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Question #1103062993Tuesday, 14-Dec-2004
Category: Functions Theory Models
What is the real connection between the Feeling function and emotions, altruism and compassion? People tend to assume that being a Feeling type is the same thing as being an emotional, altruistic, and compassionate type. But as far as I can tell, the Feeling function (defined by Jung) is just a function that evaluates things according to 'good' or 'bad', or 'acceptable', 'unacceptable', etc, and so, a Feeling type is not necessarily compassionate, emotional, etc. It seems to me that a compassionate, altruistic person can be any type, not just Feeling. Am I mistaken and missing something? -- Anonymous
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Your Answers: 1+
A1 That's right, any type can be emotional, compassionate and altruistic. However, the Feeling types are able to deliver more powerful and sincere emotions and compassion in comparison with the Thinking types. But let's not forget, although ENFp and ENFj, for example, are both considered as Feeling types, technically, ENFp is the semi-Feeling type, as ENFp's Feeling is not the main function, but ENFj's or ESFj's Feeling is. Any Thinking type with the Thinking as the main function (i.e. ESTj, ENTj etc.,) would have a notably weak emotion and compassion compared to Feeling-Feeling type, which is probably why it looks like there is a connection. The semi-Feeling types like ESFp and ENFp have their Feeling as the second strongest function, which means it is on and off all the time, and when it's on it could be as strong (if not stronger) as Feeling when it is the main function. Then there are types that have their Feeling as their hidden agendas, like ENTp and ESTp for example. The specifics of the hidden agenda often pushes people to acquire qualities which are not supported by their strong functions. So some ENTps and ESTps can come across as very emotional and compassionate, making others and themselves believe they are the Feeling types. Same is true for the introvert types as well. The altruism has probably the least connection with the Feeling function than the emotion and compassion. -- Admin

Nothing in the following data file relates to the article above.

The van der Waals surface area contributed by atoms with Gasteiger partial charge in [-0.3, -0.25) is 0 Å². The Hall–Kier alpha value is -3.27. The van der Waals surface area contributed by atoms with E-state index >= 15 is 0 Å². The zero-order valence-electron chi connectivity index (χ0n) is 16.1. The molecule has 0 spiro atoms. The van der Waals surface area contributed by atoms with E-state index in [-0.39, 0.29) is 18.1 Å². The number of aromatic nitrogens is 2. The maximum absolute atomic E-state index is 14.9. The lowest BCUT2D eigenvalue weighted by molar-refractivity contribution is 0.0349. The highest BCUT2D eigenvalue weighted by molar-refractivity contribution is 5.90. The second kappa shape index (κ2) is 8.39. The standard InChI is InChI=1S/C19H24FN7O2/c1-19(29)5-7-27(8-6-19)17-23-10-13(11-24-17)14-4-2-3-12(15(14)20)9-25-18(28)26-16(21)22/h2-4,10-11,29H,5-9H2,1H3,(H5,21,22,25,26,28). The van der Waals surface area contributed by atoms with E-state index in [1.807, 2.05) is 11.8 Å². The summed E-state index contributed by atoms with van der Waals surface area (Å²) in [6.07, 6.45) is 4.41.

A2 Extraverted feeling may result in some altruism, but appearingly the extraverted thinker may give the impression of being altruistic it depends on the principles he is applying. If he sees that you are deviating from certain "formulas" which must be applied according to him, he will help you apply it. In certain cases, it may be of your good to get something that the extraverted thinker considers as applying this formula. Let me give you an example: if you're a student and you are having difficulties in math and the extraverted thinker considers that acquiring certain skills in logical reasonning important for the human-being he will help you studying the subject. You may think that he is altruistic but in fact he help you for the sake of the formula or in other words the principle. To summarize what I'm trying to say: altruism is a vague word and you have to look through egotic motivations to know whether this altruism is due to the usage of the feeling-function or not. -- Anonymous
A3 "Feeling" in Jung's terms is not concerned with emotional expression necessarily. It is a 'rational' function after all. Feeling as a psychological function is perhaps better described as holistic reasoning; whereas, thinking is analytic reasoning. A thinker will have a list of objective reasons, statements that are either true or false, why altruism is the best strategy to achieve a particular goal. By contrast, a feeler suggests altruism because he knows it to be good. When questioned as to how he knows altruism is good, he won't be able to tell you (at least while functioning from his feeling function). Hence to a feeler something is good when it "feels" good. To a thinker something is good when it meets the criteria describing a good thing. -- metroGnome, the ostensible INTj
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